"If you want the theology of fluff, I am not your gal," says Rev. Dr. Susan Brooks Thistlethwaite. "There's plenty of that around, so I don't have a lot of competition for making meaning in the real world."
A former president of Chicago Theological Seminary, where she is a professor, and current Washington Post religion and public events columnist, Thistlethwaite has tackled the cyber age — and its implications in our religious and political lives — in her latest book, Dreaming of Eden: American Religion and Politics in a Wired World.
She said this in her column about the uprising in Egypt: "Young people have found a way around the control of information of repressive regimes by effectively using the Internet and especially social media. They are expressing themselves, their aspirations, their need for jobs and a decent life, and they are filling the streets in Egypt. And if that's not spiritual, I don't know what is."
Speaking by phone in advance of her visit to Colorado Springs, she says, "My argument is that the age of the Internet is changing how we make meaning. And that applies to religion."
And, she posits, this making of meaning in the pages of Facebook, the endless streams of tweets, and in the popular realm of YouTube, produces a great deal of anxiety. People run away.
"One of the places that you can run away to is Eden, when everything was innocent," she adds.
Conservatives, she argues, run to this innocence within strict beliefs about salvation. Liberals run to innocence by throwing their faith into reason.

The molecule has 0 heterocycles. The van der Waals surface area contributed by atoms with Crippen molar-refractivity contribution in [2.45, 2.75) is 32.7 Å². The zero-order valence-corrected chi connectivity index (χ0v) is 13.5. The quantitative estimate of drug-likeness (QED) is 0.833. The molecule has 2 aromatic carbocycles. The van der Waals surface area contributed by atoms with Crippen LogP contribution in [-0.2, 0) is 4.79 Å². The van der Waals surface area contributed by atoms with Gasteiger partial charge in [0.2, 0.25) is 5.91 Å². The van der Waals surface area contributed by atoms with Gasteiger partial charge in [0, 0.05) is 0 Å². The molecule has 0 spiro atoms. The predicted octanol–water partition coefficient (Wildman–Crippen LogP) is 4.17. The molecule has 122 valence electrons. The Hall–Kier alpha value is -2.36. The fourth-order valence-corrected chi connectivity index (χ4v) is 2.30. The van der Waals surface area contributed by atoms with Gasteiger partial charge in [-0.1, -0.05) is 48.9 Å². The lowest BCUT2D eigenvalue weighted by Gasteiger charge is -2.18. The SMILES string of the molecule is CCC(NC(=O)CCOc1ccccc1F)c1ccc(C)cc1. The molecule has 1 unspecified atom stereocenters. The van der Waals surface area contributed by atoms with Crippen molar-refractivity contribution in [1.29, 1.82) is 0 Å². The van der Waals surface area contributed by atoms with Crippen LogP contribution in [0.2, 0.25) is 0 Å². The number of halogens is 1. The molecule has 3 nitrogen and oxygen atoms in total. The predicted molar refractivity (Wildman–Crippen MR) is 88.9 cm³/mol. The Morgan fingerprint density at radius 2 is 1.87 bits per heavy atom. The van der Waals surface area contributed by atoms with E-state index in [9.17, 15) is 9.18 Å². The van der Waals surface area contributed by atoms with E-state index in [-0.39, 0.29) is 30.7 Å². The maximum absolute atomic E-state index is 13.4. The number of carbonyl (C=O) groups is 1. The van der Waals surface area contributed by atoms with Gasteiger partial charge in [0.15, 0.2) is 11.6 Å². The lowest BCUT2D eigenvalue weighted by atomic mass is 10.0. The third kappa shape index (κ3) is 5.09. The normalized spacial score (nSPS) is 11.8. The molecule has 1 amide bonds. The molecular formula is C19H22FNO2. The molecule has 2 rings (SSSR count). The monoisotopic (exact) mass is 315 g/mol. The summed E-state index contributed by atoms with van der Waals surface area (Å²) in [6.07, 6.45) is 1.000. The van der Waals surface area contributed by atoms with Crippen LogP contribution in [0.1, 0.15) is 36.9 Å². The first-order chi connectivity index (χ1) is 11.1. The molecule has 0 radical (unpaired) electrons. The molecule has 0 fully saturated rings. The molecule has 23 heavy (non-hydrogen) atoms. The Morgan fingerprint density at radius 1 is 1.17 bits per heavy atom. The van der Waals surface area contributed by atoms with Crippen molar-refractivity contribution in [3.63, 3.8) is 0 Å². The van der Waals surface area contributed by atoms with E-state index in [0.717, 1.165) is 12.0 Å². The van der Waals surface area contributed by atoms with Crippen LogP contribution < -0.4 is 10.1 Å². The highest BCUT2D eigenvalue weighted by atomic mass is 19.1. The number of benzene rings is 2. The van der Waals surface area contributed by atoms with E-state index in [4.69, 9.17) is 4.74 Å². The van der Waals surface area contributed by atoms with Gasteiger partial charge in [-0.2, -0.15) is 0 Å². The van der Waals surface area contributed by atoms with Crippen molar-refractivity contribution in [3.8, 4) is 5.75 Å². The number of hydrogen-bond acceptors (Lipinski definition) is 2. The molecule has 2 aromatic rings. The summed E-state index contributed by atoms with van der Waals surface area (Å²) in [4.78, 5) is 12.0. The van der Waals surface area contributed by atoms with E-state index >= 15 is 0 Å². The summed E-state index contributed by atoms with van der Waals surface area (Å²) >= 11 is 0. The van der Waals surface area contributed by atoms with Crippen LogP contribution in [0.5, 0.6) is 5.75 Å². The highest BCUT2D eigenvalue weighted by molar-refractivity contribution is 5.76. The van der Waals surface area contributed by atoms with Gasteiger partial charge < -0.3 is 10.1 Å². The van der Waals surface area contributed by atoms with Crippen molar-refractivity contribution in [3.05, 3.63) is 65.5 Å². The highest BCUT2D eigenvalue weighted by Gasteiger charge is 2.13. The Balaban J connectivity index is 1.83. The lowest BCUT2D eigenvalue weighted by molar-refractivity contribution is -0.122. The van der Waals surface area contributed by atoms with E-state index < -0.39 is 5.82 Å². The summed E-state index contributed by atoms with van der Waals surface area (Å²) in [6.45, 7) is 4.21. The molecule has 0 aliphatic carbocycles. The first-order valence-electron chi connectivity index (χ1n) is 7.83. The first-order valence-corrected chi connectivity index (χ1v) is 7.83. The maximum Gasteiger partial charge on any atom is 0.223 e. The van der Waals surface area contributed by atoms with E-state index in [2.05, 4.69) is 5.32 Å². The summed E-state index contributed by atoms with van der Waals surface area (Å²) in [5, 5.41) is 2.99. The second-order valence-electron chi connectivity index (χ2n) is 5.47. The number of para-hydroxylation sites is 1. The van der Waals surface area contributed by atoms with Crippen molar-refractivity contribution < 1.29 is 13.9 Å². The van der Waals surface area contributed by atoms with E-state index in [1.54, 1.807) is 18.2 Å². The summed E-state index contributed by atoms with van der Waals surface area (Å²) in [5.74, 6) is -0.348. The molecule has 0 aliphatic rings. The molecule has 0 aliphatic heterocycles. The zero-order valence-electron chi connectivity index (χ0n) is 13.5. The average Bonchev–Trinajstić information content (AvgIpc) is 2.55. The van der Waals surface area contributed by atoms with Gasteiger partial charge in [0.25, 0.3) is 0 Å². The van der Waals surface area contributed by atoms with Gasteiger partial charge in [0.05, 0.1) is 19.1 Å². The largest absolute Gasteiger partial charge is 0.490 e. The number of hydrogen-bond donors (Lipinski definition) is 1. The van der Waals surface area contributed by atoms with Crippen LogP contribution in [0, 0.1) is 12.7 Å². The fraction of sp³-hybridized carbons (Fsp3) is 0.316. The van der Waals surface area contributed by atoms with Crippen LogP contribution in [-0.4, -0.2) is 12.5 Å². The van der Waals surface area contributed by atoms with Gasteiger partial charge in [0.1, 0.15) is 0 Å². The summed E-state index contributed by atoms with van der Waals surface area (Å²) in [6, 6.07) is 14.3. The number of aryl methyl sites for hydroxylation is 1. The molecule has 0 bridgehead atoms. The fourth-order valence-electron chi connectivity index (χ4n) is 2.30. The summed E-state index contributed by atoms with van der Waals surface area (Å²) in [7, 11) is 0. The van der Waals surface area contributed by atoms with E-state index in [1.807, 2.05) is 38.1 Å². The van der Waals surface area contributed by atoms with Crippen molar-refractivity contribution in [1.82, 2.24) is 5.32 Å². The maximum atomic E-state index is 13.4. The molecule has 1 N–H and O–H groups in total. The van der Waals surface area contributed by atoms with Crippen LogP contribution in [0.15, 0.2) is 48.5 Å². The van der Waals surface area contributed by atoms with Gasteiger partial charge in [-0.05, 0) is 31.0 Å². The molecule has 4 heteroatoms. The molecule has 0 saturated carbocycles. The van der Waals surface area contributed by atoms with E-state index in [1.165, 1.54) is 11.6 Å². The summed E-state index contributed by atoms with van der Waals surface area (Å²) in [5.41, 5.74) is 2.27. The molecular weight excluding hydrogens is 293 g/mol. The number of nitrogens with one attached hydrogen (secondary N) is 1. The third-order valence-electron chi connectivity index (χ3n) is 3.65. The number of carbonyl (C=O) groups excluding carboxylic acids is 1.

"'If only people would act reasonably,'" Thistlethwaite says, mimicking the liberal. "Well, the Fall means that people aren't reasonable. So everybody has got their own way of dreaming of Eden. But the rest of us who are struggling to live in the real world know that making meaning is complicated."
Watching the left and right adjust to this new paradigm fascinates Thistlethwaite. She sees the right outpacing the left in exploitation of the medium.
"The problem with progressives is not that they are wrong, it's that they are boring. 'You're right, but I am just so tired of listening to you,'" she says. "I spend a lot of time teaching progressives how to use this medium in a way to get to where people live. People want to know, 'What does this mean to me?' It is called Y-O-U-Tube."
"The conservatives are able to distill their message to something that is easy to understand. It is impactful, and it is about you," she says. "Progressives have never met a dependent clause they didn't like. It is this endless series of qualifications, and you've got to say, 'OK, cut to the chase. Why should I care?'"
Thistlethwaite, an ordained minister, embraces the challenge of discussing this complicated age, saying she feels we're really standing on the edge of a new era. By comparison, she points to the invention of the printing press, and how it helped to spur the Reformation and the Enlightenment.
"It is staggering in its implications, and we are just at the beginning of this. It's like standing around with Gutenberg, and asking, 'So, what do you think the impact of this will be?'"
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